All UK infrastructure sectors have identified the future failure of another infrastructure sector as a risk to their networks. A one in a 1000-year flood in the Thames catchment alone is predicted to disrupt the wastewater treatment infrastructure serving over seven million people, the water supply infrastructure serving over 10 million and the telecommunications infrastructure serving over nine million; the impact of this may be even higher in an uncertain climate future. Managing infrastructure facilities is a challenging task due to the interdependencies (geospatial, physical and logical) and hence the possible cascading effects brought by the failure of one infrastructure asset to other facilities and services. For instance, cables, fibre optics, roads, railways, pipes and other infrastructure, even if not physically connected but if running in parallel along the same route, could experience cascading effects with a single event, disrupting multiple services. Knowledge of the ability of  critical systems to respond and recover from such disruptions is key to identifying any climate resilience measures. It involves incorporating resilience considerations into the planning and design of new infrastructure and strengthening the existing systems through retrofits and upgrades. To do that, it is necessary to take a comprehensive asset-planning approach that includes risk management. For instance, CSIC’s recent work presented a risk-informed approach for bridge management while dealing with uncertain climate futures. The study showed that railway bridges in southeast England could be at significant risk of failure, even in the low-emission climate scenario of RCP2.6.

While the understanding of risks to individual infrastructure sectors has improved, the impacts of climate change are expected to be amplified by the interdependencies between these sectors. Too often assumed resilience and operation are not there when needed, but a minimal investment to establish the condition of key strategic assets (e.g., fibre optic cables, bridges, roads, pipes) very often avoids costly reactive incident recovery. It is no longer sufficient to just identify strategic assets but to verify their operation and condition on a continuous and proactive basis. This requires communication and collaboration between asset managers on an unprecedented scale. The development of digital technologies such as the Internet of Things and Digital Twins provide new opportunities to enhance infrastructure resilience. Infrastructure companies are collecting vast amounts of data.  Because of this, we can now exploit advanced data analytics and artificial intelligence tools to model and understand the complex relationships, dependencies and evolutionary behaviour of these networks and their performance. By integrating digitalisation into asset management practices, critical systems can be monitored in real-time and quickly respond to potential disruptions. Infrastructure resilience is crucial for sustainable development and ensuring a better future. It nevertheless requires a multi-stakeholder approach, with governments, infrastructure owners/managers and communities working together to build and maintain resilient infrastructure systems.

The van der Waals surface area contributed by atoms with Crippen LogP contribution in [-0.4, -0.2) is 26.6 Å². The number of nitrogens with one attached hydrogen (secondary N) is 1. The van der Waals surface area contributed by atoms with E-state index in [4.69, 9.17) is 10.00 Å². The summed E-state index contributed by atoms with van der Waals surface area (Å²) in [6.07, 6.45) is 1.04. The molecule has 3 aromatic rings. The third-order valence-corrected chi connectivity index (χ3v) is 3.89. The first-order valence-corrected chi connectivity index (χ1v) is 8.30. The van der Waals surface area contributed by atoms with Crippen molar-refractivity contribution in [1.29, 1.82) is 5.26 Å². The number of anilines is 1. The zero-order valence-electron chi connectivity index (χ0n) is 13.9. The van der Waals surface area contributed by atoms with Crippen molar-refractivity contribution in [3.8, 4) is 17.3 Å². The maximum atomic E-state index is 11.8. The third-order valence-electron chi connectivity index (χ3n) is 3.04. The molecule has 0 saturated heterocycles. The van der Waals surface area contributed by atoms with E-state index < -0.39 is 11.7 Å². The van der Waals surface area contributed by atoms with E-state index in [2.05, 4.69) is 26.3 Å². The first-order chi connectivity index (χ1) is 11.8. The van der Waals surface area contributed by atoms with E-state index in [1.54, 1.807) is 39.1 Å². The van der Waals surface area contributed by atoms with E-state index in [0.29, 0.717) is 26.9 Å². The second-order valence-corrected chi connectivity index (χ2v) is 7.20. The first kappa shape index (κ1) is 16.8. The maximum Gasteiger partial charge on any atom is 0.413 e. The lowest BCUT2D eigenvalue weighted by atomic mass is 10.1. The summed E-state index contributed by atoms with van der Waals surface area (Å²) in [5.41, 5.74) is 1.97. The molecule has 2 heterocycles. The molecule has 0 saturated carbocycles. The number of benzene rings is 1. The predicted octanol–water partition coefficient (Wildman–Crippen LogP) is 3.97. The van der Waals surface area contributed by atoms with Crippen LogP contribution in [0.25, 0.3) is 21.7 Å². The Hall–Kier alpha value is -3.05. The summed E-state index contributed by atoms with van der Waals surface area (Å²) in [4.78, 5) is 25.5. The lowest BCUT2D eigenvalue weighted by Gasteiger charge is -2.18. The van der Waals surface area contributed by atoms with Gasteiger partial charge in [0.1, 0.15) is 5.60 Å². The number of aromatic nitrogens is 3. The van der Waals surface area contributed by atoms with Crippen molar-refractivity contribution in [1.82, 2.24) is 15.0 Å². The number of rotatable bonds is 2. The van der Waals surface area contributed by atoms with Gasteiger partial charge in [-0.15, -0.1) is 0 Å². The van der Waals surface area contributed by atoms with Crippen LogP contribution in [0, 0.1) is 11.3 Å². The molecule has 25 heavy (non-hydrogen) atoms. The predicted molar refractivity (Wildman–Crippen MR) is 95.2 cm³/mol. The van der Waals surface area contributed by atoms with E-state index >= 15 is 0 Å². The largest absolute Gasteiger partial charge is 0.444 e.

UN (2019) World's population projection in urban areas

R.J. Dawson et al. (2018) A systems framework for national assessment of climate risks to infrastructure

JBA Trust (2021) A retrospective look at London surface water flash floods

Pant R et al. (in press) Critical infrastructure impact assessment due to flood exposure. J. Flood Risk Management. 11, 22–33